Published on Tuesday, 29 May 2012
Spectra Logic T-Finity tape libraries are set to supply all near-line data storage for the Blue
Waters supercomputer for scientific applications. The libraries have also earned top ranking
in the Data Centre Infrastructure Group’s Buyer's Guide.
|The Blue Waters supercomputing system developed by the National Centre for Supercomputing Applications will be one of the largest active file repositories stored on tape media and will scale to a capacity of 380 raw petabytes within the first two years of operation. The NCSA, located at the University of Illinois at Urbana-Champaign, will be using Spectra Logic T-Finity tape libraries to provide all near-line data storage for the system and allow the project to keep the data accessible in an active repository, perform automated data integrity verification for the data store, and achieve read/write rates of up to 2.2 PBs per hour by using enterprise level TS1140 Technology tape drives.|
|The Blue Waters project has been designed and developed to meet compute-intensive, memory-intensive, and data-intensive needs of scientists and engineers working in a wide variety of different fields. The supercomputer will be used for diverse scientific applications. A few examples are predicting the behaviour of hurricanes and tornadoes, analyzing complex biological systems, understanding cosmic evolution, designing new materials at the atomic level, and simulate complex engineered systems such as power distribution in airplanes and automobiles.|
|Bill Kramer deputy director of the Blue Waters project said that critical factors in the system are fast, reliable access to the huge volumes of stored data, and massively scalable capacity. It will feature an integrated storage environment that is initially scalable to over 380 petabytes, which is the equivalent of 5,054 years of HD-TV video. NCSA will initially deploy four Spectra Logic 17-frame T-Finity tape libraries to support Blue Waters’ near-line data archive needs in year one of operations. NCSA will then deploy two more of the libraries in year two of operations.
Storage integrator, NET Source, a member of Spectra Logic’s SpectraEDGE partner program and the prime contractor for the Blue Waters program, architected and recommended the Spectra Logic T-Finity tape-based near-line active repository solution.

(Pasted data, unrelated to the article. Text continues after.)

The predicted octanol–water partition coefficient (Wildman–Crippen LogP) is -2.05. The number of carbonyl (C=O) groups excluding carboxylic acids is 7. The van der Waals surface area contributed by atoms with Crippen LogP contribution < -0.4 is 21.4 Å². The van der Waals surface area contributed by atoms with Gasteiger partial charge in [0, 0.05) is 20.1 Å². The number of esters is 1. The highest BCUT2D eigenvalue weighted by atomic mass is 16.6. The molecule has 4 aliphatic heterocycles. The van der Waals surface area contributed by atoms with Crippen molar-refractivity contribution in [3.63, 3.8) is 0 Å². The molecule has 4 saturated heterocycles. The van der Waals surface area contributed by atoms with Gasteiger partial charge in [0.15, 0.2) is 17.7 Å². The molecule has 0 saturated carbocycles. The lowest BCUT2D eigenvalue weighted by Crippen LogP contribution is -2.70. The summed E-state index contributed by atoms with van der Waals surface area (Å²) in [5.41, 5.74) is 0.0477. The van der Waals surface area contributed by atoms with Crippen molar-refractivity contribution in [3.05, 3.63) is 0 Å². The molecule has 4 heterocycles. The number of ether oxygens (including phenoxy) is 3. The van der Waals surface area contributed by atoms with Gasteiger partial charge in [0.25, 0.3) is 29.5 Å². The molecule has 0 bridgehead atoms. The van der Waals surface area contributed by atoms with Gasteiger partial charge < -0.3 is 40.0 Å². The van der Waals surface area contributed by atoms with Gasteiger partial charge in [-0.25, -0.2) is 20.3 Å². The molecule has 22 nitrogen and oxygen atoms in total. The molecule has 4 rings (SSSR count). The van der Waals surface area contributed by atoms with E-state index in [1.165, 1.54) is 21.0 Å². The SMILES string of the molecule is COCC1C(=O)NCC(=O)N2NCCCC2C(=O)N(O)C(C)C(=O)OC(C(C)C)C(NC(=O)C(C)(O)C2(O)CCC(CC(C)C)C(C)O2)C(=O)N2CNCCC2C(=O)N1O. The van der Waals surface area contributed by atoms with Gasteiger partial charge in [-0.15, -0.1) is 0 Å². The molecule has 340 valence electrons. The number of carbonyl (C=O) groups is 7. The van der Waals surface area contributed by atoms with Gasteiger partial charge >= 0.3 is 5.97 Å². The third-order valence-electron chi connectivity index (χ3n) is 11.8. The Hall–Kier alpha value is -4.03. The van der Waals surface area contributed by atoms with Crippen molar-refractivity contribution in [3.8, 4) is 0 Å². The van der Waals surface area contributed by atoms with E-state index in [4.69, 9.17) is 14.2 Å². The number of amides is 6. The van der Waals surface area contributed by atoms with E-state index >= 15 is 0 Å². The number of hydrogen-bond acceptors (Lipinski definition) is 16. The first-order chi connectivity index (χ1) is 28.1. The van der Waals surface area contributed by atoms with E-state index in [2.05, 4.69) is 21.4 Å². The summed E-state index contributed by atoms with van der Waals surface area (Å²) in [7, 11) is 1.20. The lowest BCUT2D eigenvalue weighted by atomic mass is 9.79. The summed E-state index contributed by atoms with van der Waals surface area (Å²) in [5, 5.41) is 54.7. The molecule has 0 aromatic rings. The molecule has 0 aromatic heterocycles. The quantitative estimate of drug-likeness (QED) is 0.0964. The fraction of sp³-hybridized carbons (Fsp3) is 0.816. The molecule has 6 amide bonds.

|Spectra T-Finity and T950 tape libraries achieved the highest rankings and were named the market's Best in Class products in the Data Centre Infrastructure Group 2012 Big Data Tape Library Buyer's Guide. According to DCIG's independent research study, the Spectra Logic T-Finity and T950 models attained the top rankings for the dual robot and single robot classes of libraries respectively due to their support for both traditional and newer functions used for active archive and backup of growing quantities of data.
Jerome Wendt, president and lead analyst at DCIG said the group’s research indicates organisations are in some cases increasing their tape-based storage or reintroducing tape as an element of their backup and archival strategy. The Big Data Tape Library Buyer's Guide is intended to help assess tape libraries appropriate to various requirements. It weights, scores and ranks functions from an end user's viewpoint. DCIG evaluated 140 features on 66 tape libraries from eight storage vendors. Tape library vendors included Dell, HP, IBM, Oracle, Overland, Qualstar, Quantum and Spectra Logic.
The Spectra Logic T-Finity and T950 achieved the highest scores of tape libraries in the dual and single robotics categories, respectively. In addition to supporting all major backup software, the T-Finity was one of the few tape libraries that scaled to hold petabytes of data, included redundant robotics, and had comprehensive software for managing tape media. Spectra's midrange tape libraries scored well with the T680, T380, T200 and T120 each achieving ‘Excellent’ rankings.
Further, the study found that renewed interest in tape may be due to several factors including low power consumption, space efficiency in relation to disk options, and data reliability and accessibility tools. With new functions available on some modern tape libraries, combined with the likelihood that much of unstructured data is accessed infrequently or never, tape libraries can be a viable choice for storing large data sets.
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